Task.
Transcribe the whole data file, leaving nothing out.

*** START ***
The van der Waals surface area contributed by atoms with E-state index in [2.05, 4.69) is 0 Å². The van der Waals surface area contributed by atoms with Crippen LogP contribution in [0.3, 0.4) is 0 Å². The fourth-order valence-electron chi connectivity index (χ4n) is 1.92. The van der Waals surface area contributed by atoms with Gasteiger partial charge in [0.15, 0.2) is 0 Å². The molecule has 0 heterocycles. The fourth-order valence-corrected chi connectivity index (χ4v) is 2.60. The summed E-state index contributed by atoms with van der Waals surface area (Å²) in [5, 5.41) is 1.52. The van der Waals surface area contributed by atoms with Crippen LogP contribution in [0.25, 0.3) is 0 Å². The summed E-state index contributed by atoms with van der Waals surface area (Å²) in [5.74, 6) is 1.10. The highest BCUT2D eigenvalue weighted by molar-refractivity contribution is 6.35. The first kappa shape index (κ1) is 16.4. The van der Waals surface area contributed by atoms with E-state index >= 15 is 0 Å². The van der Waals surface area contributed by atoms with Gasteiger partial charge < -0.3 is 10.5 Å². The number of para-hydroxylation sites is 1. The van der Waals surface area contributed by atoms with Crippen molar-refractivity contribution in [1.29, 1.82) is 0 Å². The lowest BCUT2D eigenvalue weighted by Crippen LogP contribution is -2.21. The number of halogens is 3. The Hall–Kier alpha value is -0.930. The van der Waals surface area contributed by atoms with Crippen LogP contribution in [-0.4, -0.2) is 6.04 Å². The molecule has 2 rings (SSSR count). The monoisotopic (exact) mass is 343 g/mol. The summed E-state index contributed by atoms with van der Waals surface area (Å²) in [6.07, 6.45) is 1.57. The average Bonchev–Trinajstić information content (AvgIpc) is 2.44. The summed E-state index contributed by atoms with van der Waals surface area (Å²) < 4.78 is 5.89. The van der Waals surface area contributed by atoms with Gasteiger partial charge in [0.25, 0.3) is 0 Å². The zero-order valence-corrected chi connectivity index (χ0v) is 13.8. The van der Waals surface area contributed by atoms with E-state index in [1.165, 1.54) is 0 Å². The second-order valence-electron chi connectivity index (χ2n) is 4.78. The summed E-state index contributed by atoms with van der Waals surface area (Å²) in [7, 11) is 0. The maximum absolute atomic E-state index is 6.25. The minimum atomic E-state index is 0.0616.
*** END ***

The van der Waals surface area contributed by atoms with E-state index in [2.05, 4.69) is 0 Å². The van der Waals surface area contributed by atoms with Crippen LogP contribution in [0.3, 0.4) is 0 Å². The fourth-order valence-electron chi connectivity index (χ4n) is 1.92. The van der Waals surface area contributed by atoms with Gasteiger partial charge in [0.15, 0.2) is 0 Å². The molecule has 0 heterocycles. The fourth-order valence-corrected chi connectivity index (χ4v) is 2.60. The summed E-state index contributed by atoms with van der Waals surface area (Å²) in [5, 5.41) is 1.52. The van der Waals surface area contributed by atoms with Crippen LogP contribution in [0.25, 0.3) is 0 Å². The summed E-state index contributed by atoms with van der Waals surface area (Å²) in [5.74, 6) is 1.10. The highest BCUT2D eigenvalue weighted by molar-refractivity contribution is 6.35. The first kappa shape index (κ1) is 16.4. The van der Waals surface area contributed by atoms with E-state index >= 15 is 0 Å². The van der Waals surface area contributed by atoms with Gasteiger partial charge < -0.3 is 10.5 Å². The number of para-hydroxylation sites is 1. The van der Waals surface area contributed by atoms with Crippen molar-refractivity contribution in [1.29, 1.82) is 0 Å². The lowest BCUT2D eigenvalue weighted by Crippen LogP contribution is -2.21. The number of halogens is 3. The Hall–Kier alpha value is -0.930. The van der Waals surface area contributed by atoms with Crippen LogP contribution in [-0.4, -0.2) is 6.04 Å². The molecule has 2 rings (SSSR count). The monoisotopic (exact) mass is 343 g/mol. The summed E-state index contributed by atoms with van der Waals surface area (Å²) in [6.07, 6.45) is 1.57. The average Bonchev–Trinajstić information content (AvgIpc) is 2.44. The summed E-state index contributed by atoms with van der Waals surface area (Å²) < 4.78 is 5.89. The van der Waals surface area contributed by atoms with Gasteiger partial charge in [0.25, 0.3) is 0 Å². The zero-order valence-corrected chi connectivity index (χ0v) is 13.8. The van der Waals surface area contributed by atoms with E-state index in [1.165, 1.54) is 0 Å². The second-order valence-electron chi connectivity index (χ2n) is 4.78. The summed E-state index contributed by atoms with van der Waals surface area (Å²) in [7, 11) is 0. The maximum absolute atomic E-state index is 6.25. The minimum atomic E-state index is 0.0616.